Field Trips At One Heart Wild Education Sanctuary

A group of students at Lucile Erwin inspired their classmates to save their pennies and dimes and quarters to help a jaguar live the rest of her life in peace.

"We want to help this animal because we want to provide her a better life," said Andrea Padron, a sixth-grade student in the school's Latinos Unified in Community group, which raised $255.82 to sponsor an animal at the Wild Animal Sanctuary in Keenesburg.

"She has a really sad story, and I think it's no fair. We just want to provide a better life."

About nine students in the club actively worked to raise money to adopt an animal, speaking before a council of teachers and administrators as well as before their own classmates They researched the sanctuary and the animals in need and urged the students to donate.

Most of the donations came in coins, but the tally added up to enough to adopt either one medium sized animal or two smaller ones at the sanctuary. Student Hector Ramos, a seventh-grader, advocated for two small animals, to save two lives, but in an online survey at the school, the jaguar won out.

Negrita, a 12-year-old cat, recently arrived at the sanctuary, rescued from a restaurant in Mexico where she served as a sideshow. She was chained up and declawed, and her teeth were filed down, according to the students.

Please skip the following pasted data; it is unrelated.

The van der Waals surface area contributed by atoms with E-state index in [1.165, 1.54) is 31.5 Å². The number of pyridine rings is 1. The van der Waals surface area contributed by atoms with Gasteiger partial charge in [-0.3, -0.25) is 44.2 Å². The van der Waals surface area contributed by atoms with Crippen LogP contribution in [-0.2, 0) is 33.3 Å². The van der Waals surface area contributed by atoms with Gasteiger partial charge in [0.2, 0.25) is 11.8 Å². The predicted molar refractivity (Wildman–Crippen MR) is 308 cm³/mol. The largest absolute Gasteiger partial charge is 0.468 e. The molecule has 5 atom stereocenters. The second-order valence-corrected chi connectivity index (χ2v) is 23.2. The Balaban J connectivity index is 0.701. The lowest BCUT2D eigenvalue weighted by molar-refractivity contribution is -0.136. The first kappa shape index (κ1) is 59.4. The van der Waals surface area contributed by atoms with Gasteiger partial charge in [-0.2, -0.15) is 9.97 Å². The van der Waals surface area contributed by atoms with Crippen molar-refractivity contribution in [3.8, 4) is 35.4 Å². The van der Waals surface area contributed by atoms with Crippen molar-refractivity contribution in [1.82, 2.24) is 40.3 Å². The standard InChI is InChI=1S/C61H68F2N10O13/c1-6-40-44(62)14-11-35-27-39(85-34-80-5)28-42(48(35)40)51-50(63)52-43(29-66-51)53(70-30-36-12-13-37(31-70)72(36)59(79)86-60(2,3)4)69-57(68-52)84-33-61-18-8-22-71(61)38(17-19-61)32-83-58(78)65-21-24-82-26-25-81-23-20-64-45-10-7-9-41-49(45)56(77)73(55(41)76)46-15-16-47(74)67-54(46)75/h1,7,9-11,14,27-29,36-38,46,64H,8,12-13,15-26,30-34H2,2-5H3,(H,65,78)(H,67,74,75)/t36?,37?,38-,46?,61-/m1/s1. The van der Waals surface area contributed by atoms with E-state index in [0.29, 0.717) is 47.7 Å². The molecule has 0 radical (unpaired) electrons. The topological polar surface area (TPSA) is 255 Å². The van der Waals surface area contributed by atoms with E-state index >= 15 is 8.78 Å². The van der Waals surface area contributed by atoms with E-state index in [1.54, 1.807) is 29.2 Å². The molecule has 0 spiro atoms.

"They fed her with rotten meat that was supposed to be in the trash can," added Hector Ledezma, also a seventh-grader. "Instead, they fed it to her and she got sick."


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Negrita suffers from gastritis because of the food she was given and has trouble walking because her claws were removed, explained Katie Corrigan, teacher and sponsor of the club. The money the students raised will help pay for her medical care and cost of living at the sanctuary, where the teacher and students hope her life, however much is left, will be peaceful and happy.

Jaguars in the wild live about 12 years, while in captivity they live to about 20, according to information about the species from National Geographic. The cats live in South America, where their populations are dwindling, and they are considered near threatened, according to the species profile.

There is no telling how long Negrita will live because of her medical issues, Corrigan said. But this spring the Loveland students will take a field trip, approved and paid for by the Thompson School District Latinos Unified in Community, to the sanctuary to see all of the animals that live there.

They are excited to see the animals, particularly the one they have helped save, Corrigan said, noting that the students researched and read about many animals at the sanctuary.

"Their eyes have been opened to the experiences many animals are in," said Corrigan.

Pamela Johnson: 970-699-5405, johnsonp@reporter-herald, www.twitter.com/RHPamelaJ.

Source : http://www.reporterherald.com/news/education/ci_31518749/loveland-students-adopt-jaguar

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